Alexander Hamilton Papers

From Alexander Hamilton to James McHenry, 16 September 1799

To James McHenry

New York Sepr. 16 1799


In recurring to your letter of the 29th of August, I observe there are some points which for a clearer understanding require from me some observations.

I shall make this preliminary remark, that in presenting with emphasis, as I am accustomed to do, deficiencies which appear to have existed—I am actuated by the sole and exclusive motive of shewing by particular instances that the past plan has been productive of imperfect results and that more comprehensive and adequate measures are necessary for the future. Our provisions have been made too much on the spur of the occasion, have been too generally confined to the absolutely necessary for the moment; rejecting the idea of a surplus for future casualties and exigencies. This defect in our plan is not imputable to any one individual; it may be traced partly to the immaturity of our institutions and affairs and partly to errors of opinion which embrace persons in various situations.

I am sensible that important steps both legislative and administrative have been taken towards a more provident and efficacious system; but a frequent contemplation of the imperfections of the past plan ought to have the effect of increasing the tendency towards improvement.

I must at the same time be permitted to add that in my opinion the want of a proper organisation of agents in the various branches of the public service and of a correct and systematic delineation of their relative duties have been a material cause of the imperfect results which have been experienced—that it continues to embarrass every operation and that while it lasts—it can not fail to enfeeble and disorder every part of the service.

To exemplify this present defect of organisation—it is sufficient to refer to the situation of the Quarter Master Generals Department, of the Medical establishment and of that of the Pay-Office. The Pay Master General1 with propriety is stationed at the seat of Government; but he has no deputy either at my head Quarters or at that of General Pinckney.2

I am sensible that where the appointment of the Chiefs requires the consent of the Senate, it must now be deferred to the future meeting of that body, and that the subordinate persons whom the law places in the choice of those Chiefs cannot be constituted without them—but temporary arrangements may still be made as a substitute; and I confess my anxiety that this may be done, either immediately by you or by your direction to General Pinckney and myself each to regulate the matter within the sphere of his command.

Permit me earnestly to request that this business of organisation in all its branches may engage a prompt and decisive attention. Till this shall have been the case no Commanding Officer can perform well his peculiar duties; as his time and attention must be engrossed in details which are foreign to his station. And the consequence must be inefficiency and disorder.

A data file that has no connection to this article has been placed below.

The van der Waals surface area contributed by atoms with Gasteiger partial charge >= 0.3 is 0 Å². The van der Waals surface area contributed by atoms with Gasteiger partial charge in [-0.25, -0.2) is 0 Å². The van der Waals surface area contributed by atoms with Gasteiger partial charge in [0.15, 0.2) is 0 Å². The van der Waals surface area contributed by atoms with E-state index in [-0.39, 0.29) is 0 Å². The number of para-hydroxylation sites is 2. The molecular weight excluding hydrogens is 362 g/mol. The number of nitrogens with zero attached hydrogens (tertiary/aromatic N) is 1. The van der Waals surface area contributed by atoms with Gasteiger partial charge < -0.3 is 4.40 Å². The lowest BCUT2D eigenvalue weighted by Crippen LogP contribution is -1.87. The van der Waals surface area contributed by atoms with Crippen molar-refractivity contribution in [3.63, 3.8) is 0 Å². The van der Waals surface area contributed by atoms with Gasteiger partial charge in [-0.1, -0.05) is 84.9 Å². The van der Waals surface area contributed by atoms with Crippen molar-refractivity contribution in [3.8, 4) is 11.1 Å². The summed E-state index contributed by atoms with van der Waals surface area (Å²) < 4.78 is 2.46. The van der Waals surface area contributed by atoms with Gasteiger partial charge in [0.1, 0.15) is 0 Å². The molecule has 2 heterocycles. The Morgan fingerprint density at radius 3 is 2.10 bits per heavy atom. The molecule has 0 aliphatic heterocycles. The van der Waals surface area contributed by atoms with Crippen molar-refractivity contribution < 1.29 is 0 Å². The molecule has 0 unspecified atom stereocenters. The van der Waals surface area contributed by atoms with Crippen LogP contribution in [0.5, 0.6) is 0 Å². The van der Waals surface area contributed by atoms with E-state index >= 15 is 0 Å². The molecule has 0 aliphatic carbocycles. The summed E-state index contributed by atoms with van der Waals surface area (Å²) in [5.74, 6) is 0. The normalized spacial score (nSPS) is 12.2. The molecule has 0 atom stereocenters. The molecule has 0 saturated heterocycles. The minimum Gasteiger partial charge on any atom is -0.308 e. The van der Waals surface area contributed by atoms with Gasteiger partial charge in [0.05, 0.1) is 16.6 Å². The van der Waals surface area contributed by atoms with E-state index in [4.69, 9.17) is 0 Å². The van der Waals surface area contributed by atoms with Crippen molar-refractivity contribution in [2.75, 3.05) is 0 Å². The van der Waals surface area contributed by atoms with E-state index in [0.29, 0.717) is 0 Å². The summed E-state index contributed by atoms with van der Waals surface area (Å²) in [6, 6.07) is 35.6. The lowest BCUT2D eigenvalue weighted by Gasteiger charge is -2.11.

I proceed to some particulars of your letter.

“You observe that you consider it as the Duty of the Commanding General not only to make returns of all articles, among these Cloathing wanted for his troops, but to make them in such season as to allow of making up and transporting them to their destinations.”

If this idea shall be adhered to I shall be very ready to perform my part; but I should wish a more precise definition of the objects. What are the articles to be embraced? There are some objects, as Artillery Muskets &c. of which it is always to be presumed there are sufficient quantities constantly ready in the public Arsenals and Magazines. What time or times will be deemed proper for the transmission of the returns? Are the destinations in detail to be pointed out or not?

But I beg leave to recommend the point to a serious reconsideration; and I take the liberty to offer some reflections in relation to it, which seem to me to deserve attention.

The total force which is to compose the Military establishment is regulated by law.3 That force as presented by law is itself the standard of all ordinary supplies to be provided, which ought always rather to exceed than fall short of the Complement. The Secretary of War consequently possesses ipso facto the rule which is to govern as to providing all the fixed and stated supplies.

If this force is to be divided into different armies still the aggregate of supply must be the same. Besides, that distribution will be arranged by the Secretary of War in Concert with the Commander in Chief. If left to the discretion of the latter he only is competent to furnish the Criterion.

It follows that the principal articles of supply, all those which are not dependent on the particular nature of military movements, will always depend on the establishment and will not be to be regulated by returns from particular Generals.